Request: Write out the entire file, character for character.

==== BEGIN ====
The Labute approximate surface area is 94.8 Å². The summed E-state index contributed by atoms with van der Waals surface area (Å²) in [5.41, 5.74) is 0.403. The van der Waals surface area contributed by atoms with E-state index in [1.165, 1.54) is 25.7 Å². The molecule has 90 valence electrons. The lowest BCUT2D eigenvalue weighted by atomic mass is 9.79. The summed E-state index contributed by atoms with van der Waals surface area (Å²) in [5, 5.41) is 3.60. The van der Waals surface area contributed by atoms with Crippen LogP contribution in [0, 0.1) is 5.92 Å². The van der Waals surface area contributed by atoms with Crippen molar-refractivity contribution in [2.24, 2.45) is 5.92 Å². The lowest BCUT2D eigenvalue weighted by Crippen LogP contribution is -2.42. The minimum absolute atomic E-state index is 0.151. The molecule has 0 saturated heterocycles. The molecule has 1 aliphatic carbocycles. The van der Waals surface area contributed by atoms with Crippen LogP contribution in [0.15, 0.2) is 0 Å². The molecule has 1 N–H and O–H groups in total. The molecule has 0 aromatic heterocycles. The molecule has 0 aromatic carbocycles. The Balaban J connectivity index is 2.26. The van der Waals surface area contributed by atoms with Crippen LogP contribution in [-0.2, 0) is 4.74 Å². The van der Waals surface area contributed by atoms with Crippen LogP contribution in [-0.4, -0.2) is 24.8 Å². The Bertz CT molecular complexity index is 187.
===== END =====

The Labute approximate surface area is 94.8 Å². The summed E-state index contributed by atoms with van der Waals surface area (Å²) in [5.41, 5.74) is 0.403. The van der Waals surface area contributed by atoms with E-state index in [1.165, 1.54) is 25.7 Å². The molecule has 90 valence electrons. The lowest BCUT2D eigenvalue weighted by atomic mass is 9.79. The summed E-state index contributed by atoms with van der Waals surface area (Å²) in [5, 5.41) is 3.60. The van der Waals surface area contributed by atoms with Crippen LogP contribution in [0, 0.1) is 5.92 Å². The van der Waals surface area contributed by atoms with Crippen molar-refractivity contribution in [2.24, 2.45) is 5.92 Å². The lowest BCUT2D eigenvalue weighted by Crippen LogP contribution is -2.42. The minimum absolute atomic E-state index is 0.151. The molecule has 0 saturated heterocycles. The molecule has 1 aliphatic carbocycles. The van der Waals surface area contributed by atoms with Crippen LogP contribution in [0.15, 0.2) is 0 Å². The molecule has 1 N–H and O–H groups in total. The molecule has 0 aromatic heterocycles. The molecule has 0 aromatic carbocycles. The Balaban J connectivity index is 2.26. The van der Waals surface area contributed by atoms with Crippen LogP contribution in [-0.2, 0) is 4.74 Å². The van der Waals surface area contributed by atoms with Crippen LogP contribution in [-0.4, -0.2) is 24.8 Å². The Bertz CT molecular complexity index is 187.